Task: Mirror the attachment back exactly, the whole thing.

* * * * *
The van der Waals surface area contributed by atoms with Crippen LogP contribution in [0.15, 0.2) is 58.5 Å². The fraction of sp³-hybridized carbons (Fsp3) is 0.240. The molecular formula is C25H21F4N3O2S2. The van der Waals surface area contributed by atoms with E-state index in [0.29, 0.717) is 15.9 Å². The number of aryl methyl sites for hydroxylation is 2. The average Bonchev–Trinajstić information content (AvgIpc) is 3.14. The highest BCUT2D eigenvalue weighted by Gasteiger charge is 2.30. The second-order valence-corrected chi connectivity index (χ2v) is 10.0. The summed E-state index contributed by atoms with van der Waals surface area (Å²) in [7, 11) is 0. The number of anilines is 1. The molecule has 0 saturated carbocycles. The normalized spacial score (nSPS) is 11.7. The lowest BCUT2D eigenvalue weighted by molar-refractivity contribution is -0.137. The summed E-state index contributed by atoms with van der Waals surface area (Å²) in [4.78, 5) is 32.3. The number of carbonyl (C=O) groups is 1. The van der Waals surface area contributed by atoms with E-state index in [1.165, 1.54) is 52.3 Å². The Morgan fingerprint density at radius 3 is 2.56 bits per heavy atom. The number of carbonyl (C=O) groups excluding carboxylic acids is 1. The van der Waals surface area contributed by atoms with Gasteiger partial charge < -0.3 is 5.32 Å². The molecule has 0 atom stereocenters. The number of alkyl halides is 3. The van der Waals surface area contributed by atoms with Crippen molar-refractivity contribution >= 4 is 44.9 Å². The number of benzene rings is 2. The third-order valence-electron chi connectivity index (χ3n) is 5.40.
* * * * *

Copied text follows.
The van der Waals surface area contributed by atoms with Crippen LogP contribution in [0.15, 0.2) is 58.5 Å². The fraction of sp³-hybridized carbons (Fsp3) is 0.240. The molecular formula is C25H21F4N3O2S2. The van der Waals surface area contributed by atoms with E-state index in [0.29, 0.717) is 15.9 Å². The number of aryl methyl sites for hydroxylation is 2. The average Bonchev–Trinajstić information content (AvgIpc) is 3.14. The highest BCUT2D eigenvalue weighted by Gasteiger charge is 2.30. The second-order valence-corrected chi connectivity index (χ2v) is 10.0. The summed E-state index contributed by atoms with van der Waals surface area (Å²) in [7, 11) is 0. The number of anilines is 1. The molecule has 0 saturated carbocycles. The normalized spacial score (nSPS) is 11.7. The lowest BCUT2D eigenvalue weighted by molar-refractivity contribution is -0.137. The summed E-state index contributed by atoms with van der Waals surface area (Å²) in [4.78, 5) is 32.3. The number of carbonyl (C=O) groups is 1. The van der Waals surface area contributed by atoms with E-state index in [1.165, 1.54) is 52.3 Å². The Morgan fingerprint density at radius 3 is 2.56 bits per heavy atom. The number of carbonyl (C=O) groups excluding carboxylic acids is 1. The van der Waals surface area contributed by atoms with Gasteiger partial charge < -0.3 is 5.32 Å². The molecule has 0 atom stereocenters. The number of alkyl halides is 3. The van der Waals surface area contributed by atoms with Crippen molar-refractivity contribution >= 4 is 44.9 Å². The number of benzene rings is 2. The third-order valence-electron chi connectivity index (χ3n) is 5.40.